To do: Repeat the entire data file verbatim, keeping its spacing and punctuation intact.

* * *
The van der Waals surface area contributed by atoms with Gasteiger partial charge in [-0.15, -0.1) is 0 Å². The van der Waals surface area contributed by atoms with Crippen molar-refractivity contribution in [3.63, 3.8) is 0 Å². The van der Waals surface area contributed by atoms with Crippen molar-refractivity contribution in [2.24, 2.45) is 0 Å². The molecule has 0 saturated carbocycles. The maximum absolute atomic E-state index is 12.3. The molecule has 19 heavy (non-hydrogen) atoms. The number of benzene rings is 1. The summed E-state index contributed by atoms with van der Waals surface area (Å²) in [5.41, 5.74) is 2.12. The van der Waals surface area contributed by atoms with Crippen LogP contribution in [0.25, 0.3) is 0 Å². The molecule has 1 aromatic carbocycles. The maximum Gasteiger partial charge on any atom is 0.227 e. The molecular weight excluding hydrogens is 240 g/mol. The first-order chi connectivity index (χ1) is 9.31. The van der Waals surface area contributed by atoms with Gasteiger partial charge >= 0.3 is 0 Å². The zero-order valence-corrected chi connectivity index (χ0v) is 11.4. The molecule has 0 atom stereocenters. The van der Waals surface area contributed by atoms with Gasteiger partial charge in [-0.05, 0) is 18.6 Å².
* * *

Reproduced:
The van der Waals surface area contributed by atoms with Gasteiger partial charge in [-0.15, -0.1) is 0 Å². The van der Waals surface area contributed by atoms with Crippen molar-refractivity contribution in [3.63, 3.8) is 0 Å². The van der Waals surface area contributed by atoms with Crippen molar-refractivity contribution in [2.24, 2.45) is 0 Å². The molecule has 0 saturated carbocycles. The maximum absolute atomic E-state index is 12.3. The molecule has 19 heavy (non-hydrogen) atoms. The number of benzene rings is 1. The summed E-state index contributed by atoms with van der Waals surface area (Å²) in [5.41, 5.74) is 2.12. The van der Waals surface area contributed by atoms with Crippen LogP contribution in [0.25, 0.3) is 0 Å². The molecule has 1 aromatic carbocycles. The maximum Gasteiger partial charge on any atom is 0.227 e. The molecular weight excluding hydrogens is 240 g/mol. The first-order chi connectivity index (χ1) is 9.31. The van der Waals surface area contributed by atoms with Gasteiger partial charge >= 0.3 is 0 Å². The zero-order valence-corrected chi connectivity index (χ0v) is 11.4. The molecule has 0 atom stereocenters. The van der Waals surface area contributed by atoms with Gasteiger partial charge in [-0.05, 0) is 18.6 Å².